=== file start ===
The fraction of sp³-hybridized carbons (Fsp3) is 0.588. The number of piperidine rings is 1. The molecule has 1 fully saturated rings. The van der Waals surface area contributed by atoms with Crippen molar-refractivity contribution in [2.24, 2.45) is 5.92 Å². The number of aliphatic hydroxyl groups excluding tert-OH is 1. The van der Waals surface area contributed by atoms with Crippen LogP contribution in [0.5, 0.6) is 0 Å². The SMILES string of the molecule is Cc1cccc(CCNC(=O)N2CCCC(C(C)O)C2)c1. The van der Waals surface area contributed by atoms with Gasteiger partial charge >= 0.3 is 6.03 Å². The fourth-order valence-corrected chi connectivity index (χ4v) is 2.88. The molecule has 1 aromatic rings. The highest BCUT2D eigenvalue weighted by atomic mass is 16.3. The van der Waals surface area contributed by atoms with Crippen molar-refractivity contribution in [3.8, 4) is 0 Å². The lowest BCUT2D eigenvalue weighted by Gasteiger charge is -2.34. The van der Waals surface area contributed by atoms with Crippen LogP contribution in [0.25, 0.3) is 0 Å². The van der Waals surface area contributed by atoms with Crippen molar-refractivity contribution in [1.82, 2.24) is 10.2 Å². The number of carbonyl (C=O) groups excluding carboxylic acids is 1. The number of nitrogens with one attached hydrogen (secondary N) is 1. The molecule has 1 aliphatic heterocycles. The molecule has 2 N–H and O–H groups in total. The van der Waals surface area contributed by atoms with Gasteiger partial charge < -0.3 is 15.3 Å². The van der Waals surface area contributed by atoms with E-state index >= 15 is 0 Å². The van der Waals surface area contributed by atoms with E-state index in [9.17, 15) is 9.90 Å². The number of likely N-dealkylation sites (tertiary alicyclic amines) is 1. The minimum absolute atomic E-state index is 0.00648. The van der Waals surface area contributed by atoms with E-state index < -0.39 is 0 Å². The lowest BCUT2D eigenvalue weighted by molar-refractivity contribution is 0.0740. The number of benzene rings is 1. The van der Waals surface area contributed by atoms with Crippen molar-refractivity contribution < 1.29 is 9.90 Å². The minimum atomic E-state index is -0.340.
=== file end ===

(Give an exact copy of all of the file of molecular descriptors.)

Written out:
The fraction of sp³-hybridized carbons (Fsp3) is 0.588. The number of piperidine rings is 1. The molecule has 1 fully saturated rings. The van der Waals surface area contributed by atoms with Crippen molar-refractivity contribution in [2.24, 2.45) is 5.92 Å². The number of aliphatic hydroxyl groups excluding tert-OH is 1. The van der Waals surface area contributed by atoms with Crippen LogP contribution in [0.5, 0.6) is 0 Å². The SMILES string of the molecule is Cc1cccc(CCNC(=O)N2CCCC(C(C)O)C2)c1. The van der Waals surface area contributed by atoms with Gasteiger partial charge >= 0.3 is 6.03 Å². The fourth-order valence-corrected chi connectivity index (χ4v) is 2.88. The molecule has 1 aromatic rings. The highest BCUT2D eigenvalue weighted by atomic mass is 16.3. The van der Waals surface area contributed by atoms with Crippen molar-refractivity contribution in [3.8, 4) is 0 Å². The lowest BCUT2D eigenvalue weighted by Gasteiger charge is -2.34. The van der Waals surface area contributed by atoms with Crippen LogP contribution in [0.25, 0.3) is 0 Å². The van der Waals surface area contributed by atoms with Crippen molar-refractivity contribution in [1.82, 2.24) is 10.2 Å². The number of carbonyl (C=O) groups excluding carboxylic acids is 1. The number of nitrogens with one attached hydrogen (secondary N) is 1. The molecule has 1 aliphatic heterocycles. The molecule has 2 N–H and O–H groups in total. The van der Waals surface area contributed by atoms with Gasteiger partial charge < -0.3 is 15.3 Å². The van der Waals surface area contributed by atoms with E-state index >= 15 is 0 Å². The van der Waals surface area contributed by atoms with E-state index in [9.17, 15) is 9.90 Å². The number of likely N-dealkylation sites (tertiary alicyclic amines) is 1. The minimum absolute atomic E-state index is 0.00648. The van der Waals surface area contributed by atoms with E-state index < -0.39 is 0 Å². The lowest BCUT2D eigenvalue weighted by molar-refractivity contribution is 0.0740. The number of benzene rings is 1. The van der Waals surface area contributed by atoms with Crippen molar-refractivity contribution < 1.29 is 9.90 Å². The minimum atomic E-state index is -0.340.